The Telegram (St. John's)

June birding bliss

- BRUCE MACTAVISH wingingito­ @Stjohnstel­egram Bruce Mactavish is an environmen­tal consultant and avid birdwatche­r.

Crunching gravel beneath our feet as lightly as possible so as not to interfere with the sounds of singing birds, three birders walk together but in silent solitude down Red Rocks Road.

The sweet songs of yellow warblers and American redstarts are the dominant sounds of the inner circle. They dart back and forth across the road in pursuit of their daily nesting duties.

There is a background wall of robin and white-throated sparrow song. The zee-zeezoo-zee song of a blackthroa­ted green punctuates the inner circle of sound.

The birders each subconscio­usly acknowledg­e the rich throaty song of a Swainson’s thrush as it climbs the scale with indescriba­ble beauty.

High on the slope across the gurgling brook comes the cascading tingles and trills of a winter wren. Then the thump-thump-thump of a drumming ruffed grouse a few metres off the side of the road unseen in the dense greenery.

Close by there are the calls of a pair of familiar black-capped chickadees. Somewhere on the hill side the echoing rattle of a hairy woodpecker sounds.


The first rays of sun spilling over the top of the Long Range Mountains to our east arouses a few black flies.

The young lime green alder leaves glow in the warming sunlight. Bright yellow marsh marigolds thriving in the loamy soil brighten up the shadows under the alders.

The repeated phrases of a vireo, up ahead, gives us a target. The first words are spoken as we all agree it sounds most like the red-eyed vireo. It does in fact turn out to be a red-eyed vireo and not one of the other two similar sounding vireo species possible here.

The rich cheery cheery choory of the mourning warbler singing close to the road gives us reason to stop for a look. This shy bird of the dense green undergrowt­h may expose itself in the time of song. We get a decent view of this beautiful warbler singing in the midst of pin cherry blossoms.

We are a little disappoint­ed that yesterday’s burry warble of the scarlet tanager is not to be heard this morning. That rarity has moved on.

We settled for a good look at an olive-sided flycatcher. If it had been singing a little grin would have formed on our faces as the mnemonic for its song is quick three beers.

Also of considerab­le pleasure was the sight of a male bay-breasted warbler. The high-pitched song slipping out of the fir tree tops alerted the ever-sharp-eared birders to its presence.


Red Rocks Road is in the southwest corner of the island of Newfoundla­nd. It is nothing but a dirt track between two mountains leading west off the Trans-canada highway just south of the infamous Wreckhouse.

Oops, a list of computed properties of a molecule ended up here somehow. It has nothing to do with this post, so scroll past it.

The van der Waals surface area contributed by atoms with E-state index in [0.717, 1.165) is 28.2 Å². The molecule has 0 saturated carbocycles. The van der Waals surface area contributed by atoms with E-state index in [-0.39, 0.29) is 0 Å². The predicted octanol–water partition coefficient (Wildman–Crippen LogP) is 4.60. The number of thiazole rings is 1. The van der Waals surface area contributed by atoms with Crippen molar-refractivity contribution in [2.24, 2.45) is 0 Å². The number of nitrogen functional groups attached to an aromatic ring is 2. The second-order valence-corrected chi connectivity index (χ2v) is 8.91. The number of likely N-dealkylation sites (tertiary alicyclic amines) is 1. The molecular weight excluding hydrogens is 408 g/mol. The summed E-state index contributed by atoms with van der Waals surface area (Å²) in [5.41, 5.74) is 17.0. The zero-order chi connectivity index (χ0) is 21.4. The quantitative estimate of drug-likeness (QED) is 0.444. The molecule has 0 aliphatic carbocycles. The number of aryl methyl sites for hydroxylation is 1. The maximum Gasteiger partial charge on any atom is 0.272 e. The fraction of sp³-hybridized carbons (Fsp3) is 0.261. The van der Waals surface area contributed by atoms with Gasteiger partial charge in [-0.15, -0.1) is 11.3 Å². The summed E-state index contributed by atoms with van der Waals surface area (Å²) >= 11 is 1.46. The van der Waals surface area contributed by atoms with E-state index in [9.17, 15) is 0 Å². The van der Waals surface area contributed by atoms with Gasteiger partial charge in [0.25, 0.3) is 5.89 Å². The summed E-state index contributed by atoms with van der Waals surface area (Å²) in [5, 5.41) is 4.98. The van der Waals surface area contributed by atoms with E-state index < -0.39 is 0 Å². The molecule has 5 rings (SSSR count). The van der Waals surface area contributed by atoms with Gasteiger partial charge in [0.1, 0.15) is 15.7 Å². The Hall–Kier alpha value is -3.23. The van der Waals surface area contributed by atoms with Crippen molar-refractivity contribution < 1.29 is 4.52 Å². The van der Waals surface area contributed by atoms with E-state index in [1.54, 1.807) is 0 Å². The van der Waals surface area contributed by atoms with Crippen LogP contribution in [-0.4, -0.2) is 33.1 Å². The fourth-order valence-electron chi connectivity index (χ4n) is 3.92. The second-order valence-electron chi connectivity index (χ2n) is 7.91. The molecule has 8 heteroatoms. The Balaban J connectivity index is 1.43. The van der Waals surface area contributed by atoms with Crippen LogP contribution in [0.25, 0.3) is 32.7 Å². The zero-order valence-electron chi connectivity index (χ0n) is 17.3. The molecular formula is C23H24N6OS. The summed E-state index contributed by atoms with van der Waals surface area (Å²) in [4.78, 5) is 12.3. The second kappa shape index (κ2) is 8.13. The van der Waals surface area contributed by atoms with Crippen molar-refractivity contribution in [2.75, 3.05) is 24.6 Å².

It is just one of a half dozen favourite areas included in the Codroy Valley birding area. Each spring there is a pilgrimage of birders to the Codroy Valley.

It is different from the rest of the province. The forest is more varied. Rich soils support yellow birches, white birches, balsam fir, pin cherry and mountain maples. The forest is loaded with birds. A number of species, including the ruby-throated hummingbir­d and great blue heron, are easier to find here than in any other part of the province.

The birding is excellent. The scenery is fabulous. The atmosphere is perfect.

Being in the midst of a no travel era, birders from around the province were all anxious for a change.

The Codroy Valley was the best spring option for an escape within the province. There are a number of comfortabl­e cabin choices in the Codroy Valley in which to stay. With so many pairs of eyes birding in the hot spots a good many interestin­g birds get discovered.


Most unusual this time was a sandwich tern that joined in with the common tern colony located at the mouth of the Grand Codroy River. This tern should be no farther north than the state of Virginia during the breeding season. It is a little bigger than our common tern with a black bill with a yellow tip and a black shaggy crest.

Lonely for love the poor bird was displaying in front of the common terns. It even offered free fish for a date but the common tern is not programmed to receive the vibes given off by the sandwich tern.

Hopefully the lonely hearted southerner will make its way back south where the rest of its kin are located.

Chestnut-sided warbler, scarlet tanager, Nashville warbler, Cape May warbler, bobolink, veery, several gray catbirds and two common nighthawks were among the many other birding highlights during the week-long holiday.

Meeting with other birders and sharing experience­s made this one special staycation.

 ?? BRUCE MACTAVISH PHOTO ?? The normally shy mourning warbler — overcome by its passion for singing — perches in the open to deliver its song.
BRUCE MACTAVISH PHOTO The normally shy mourning warbler — overcome by its passion for singing — perches in the open to deliver its song.
 ??  ??

Newspapers in English

Newspapers from Canada